By Professor Marc Cohen, RMIT Professor and spokesperson for Flordis
In our 24/7 always ‘on’ world, a full night of good quality sleep can be rare. We all seem to cut corners, reach for sugary foods, and consume coffee to fend off tiredness, all while often messing with the important and complex sleep journey that our bodies and minds are designed to take to remain healthy and function optimally.
So what actually happens during a quality night’s sleep? On a good night, we cycle four or five times through different stages of sleep.
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There are five stages of sleep: 1, 2, 3 and 4 – collectively called non-REM (non-rapid eye movement) sleep – and then the fifth stage, called REM sleep.
Usually a complete sleep cycle that moves from stage 1 to REM takes an average of 90 to 110 minutes, and each stage generally causes distinct changes in the body.
Stage 1 – this is light sleep where you can be easily awakened. Eyes move slowly and muscle activity slows.
Stage 2 – eye movement stops and brain waves become slower. The body begins to prepare for deep sleep. Body temperature drops and the heart rate slows.
Stage 3 – this is deep sleep. At this stage, extremely slow brain waves called delta waves are interspersed with smaller, faster waves. It is during this stage that a person may experience sleepwalking.
Stage 4 – deep sleep continues as the brain produces delta waves almost exclusively. People roused from this state can feel disoriented for a few minutes.
REM Sleep – this is the stage when dreams occur. During this time brain waves mimic activity in the waking state. The eyes remain closed but move rapidly from side-to-side, perhaps related to the intense dream and brain activity that is occurring.
People experiencing sleeplessness – difficulty falling asleep or maintaining sleep – can be robbed of restorative sleep. This can result in daytime tiredness, poor attention, irritability, and feelings of lethargy.
As most people who suffer sleeplessness will tell you, getting a good night’s sleep is at the top of their list, but like most difficult tasks, it’s not an overnight fix.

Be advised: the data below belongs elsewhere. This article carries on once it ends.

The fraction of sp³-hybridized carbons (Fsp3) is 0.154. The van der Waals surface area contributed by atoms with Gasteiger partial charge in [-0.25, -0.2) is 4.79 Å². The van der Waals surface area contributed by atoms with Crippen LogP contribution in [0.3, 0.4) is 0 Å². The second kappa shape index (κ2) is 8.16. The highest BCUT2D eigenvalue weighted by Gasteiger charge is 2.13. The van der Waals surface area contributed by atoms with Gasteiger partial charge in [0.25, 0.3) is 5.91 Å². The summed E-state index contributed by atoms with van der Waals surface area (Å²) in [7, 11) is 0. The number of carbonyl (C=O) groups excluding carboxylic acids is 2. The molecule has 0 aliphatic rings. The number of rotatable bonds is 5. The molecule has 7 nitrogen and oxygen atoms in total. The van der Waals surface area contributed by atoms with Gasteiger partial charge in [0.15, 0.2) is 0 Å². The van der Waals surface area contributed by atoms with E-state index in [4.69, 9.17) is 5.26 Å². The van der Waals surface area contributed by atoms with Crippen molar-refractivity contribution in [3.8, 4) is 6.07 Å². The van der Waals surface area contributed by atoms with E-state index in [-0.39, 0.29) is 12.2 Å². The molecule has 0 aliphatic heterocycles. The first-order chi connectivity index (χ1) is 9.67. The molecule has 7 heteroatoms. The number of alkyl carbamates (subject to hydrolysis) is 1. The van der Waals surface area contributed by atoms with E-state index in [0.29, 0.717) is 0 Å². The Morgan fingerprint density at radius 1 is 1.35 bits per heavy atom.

Tap into your circadian rhythm
Understanding how your internal body clock – or circadian rhythm – works, is a good place to start when looking for ways to beat sleepless nights.
We all have an internal master clock—a group of 20,000 neurons in our brain just above the point where the two optic nerves from the eyes meet. This master clock controls our circadian rhythms, responding to light and regulating when we sleep and wake.
Circadian rhythms vary from person to person, meaning that those who claim to be night owls and like to sleep in, aren’t necessarily lazy, but are actually may be subject to different circadian rhythms than those who rise early.
Listening to your body and working in sync with your circadian rhythm can make for a more productive day and also help optimise quality sleep. If your workday allows for some flexibility, it’s worth altering your day accordingly. Failing that, there are still some changes you can make to help improve sleep quality.
Practice good sleep habits
- Stick to a consistent sleep schedule – Going to bed and waking up at the same time each day sets the body’s internal clock to expect sleep at a certain time every night. Try to stick as closely as possible to your routine on weekends to avoid a Monday morning sleep hangover.
- Limit your tech use before bed – Computers, phones and televisions all emit blue light, which promotes wakefulness, even more so than natural light. Try to put devices down at least one hour before bedtime.
- Reach for the right sleep aid – If your health professional has ruled out any underlying medical conditions for sleeplessness, a herbal supplement could help.
- Pay attention to lighting – Light plays a key role in controlling your circadian rhythm. In the morning, with exposure to light, our body’s internal master clock sends a signal to raise body temperature and produce hormones like cortisol to help wake you up. Try to get plenty of natural light within two hours of waking and keep yourself exposed to bright lights or sunlight throughout the day. At night, try to decrease the amount of light you expose yourself to so your body can naturally release the hormone melatonin, which promotes sleep.
- Avoid stimulating activities close to bedtime – Doing work, discussing difficult issues and exercising can cause a rise in the hormone cortisol, which can keep you awake.
By following these steps, you will be able to reset your body clock to improve your sleep cycle, stress levels and overall health by ensuring a quality night’s sleep.
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